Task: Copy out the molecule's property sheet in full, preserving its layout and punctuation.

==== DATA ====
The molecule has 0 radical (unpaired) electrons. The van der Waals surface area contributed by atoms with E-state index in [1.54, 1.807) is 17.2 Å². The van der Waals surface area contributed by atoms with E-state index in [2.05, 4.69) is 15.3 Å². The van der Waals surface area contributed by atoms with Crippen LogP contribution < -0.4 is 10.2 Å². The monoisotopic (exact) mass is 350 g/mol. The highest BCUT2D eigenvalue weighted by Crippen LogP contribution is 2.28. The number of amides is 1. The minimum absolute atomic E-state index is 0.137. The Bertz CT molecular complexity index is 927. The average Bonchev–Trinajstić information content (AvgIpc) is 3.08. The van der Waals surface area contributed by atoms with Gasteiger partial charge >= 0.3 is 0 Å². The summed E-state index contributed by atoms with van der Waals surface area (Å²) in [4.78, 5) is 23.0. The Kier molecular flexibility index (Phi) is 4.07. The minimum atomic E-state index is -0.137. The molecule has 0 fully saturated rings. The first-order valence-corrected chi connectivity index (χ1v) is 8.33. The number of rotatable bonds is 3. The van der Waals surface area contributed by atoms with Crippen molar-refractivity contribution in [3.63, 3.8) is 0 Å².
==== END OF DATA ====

The molecule has 0 radical (unpaired) electrons. The van der Waals surface area contributed by atoms with E-state index in [1.54, 1.807) is 17.2 Å². The van der Waals surface area contributed by atoms with E-state index in [2.05, 4.69) is 15.3 Å². The van der Waals surface area contributed by atoms with Crippen LogP contribution < -0.4 is 10.2 Å². The monoisotopic (exact) mass is 350 g/mol. The highest BCUT2D eigenvalue weighted by Crippen LogP contribution is 2.28. The number of amides is 1. The minimum absolute atomic E-state index is 0.137. The Bertz CT molecular complexity index is 927. The average Bonchev–Trinajstić information content (AvgIpc) is 3.08. The van der Waals surface area contributed by atoms with Gasteiger partial charge >= 0.3 is 0 Å². The summed E-state index contributed by atoms with van der Waals surface area (Å²) in [4.78, 5) is 23.0. The Kier molecular flexibility index (Phi) is 4.07. The minimum atomic E-state index is -0.137. The molecule has 0 fully saturated rings. The first-order valence-corrected chi connectivity index (χ1v) is 8.33. The number of rotatable bonds is 3. The van der Waals surface area contributed by atoms with Crippen molar-refractivity contribution in [3.63, 3.8) is 0 Å².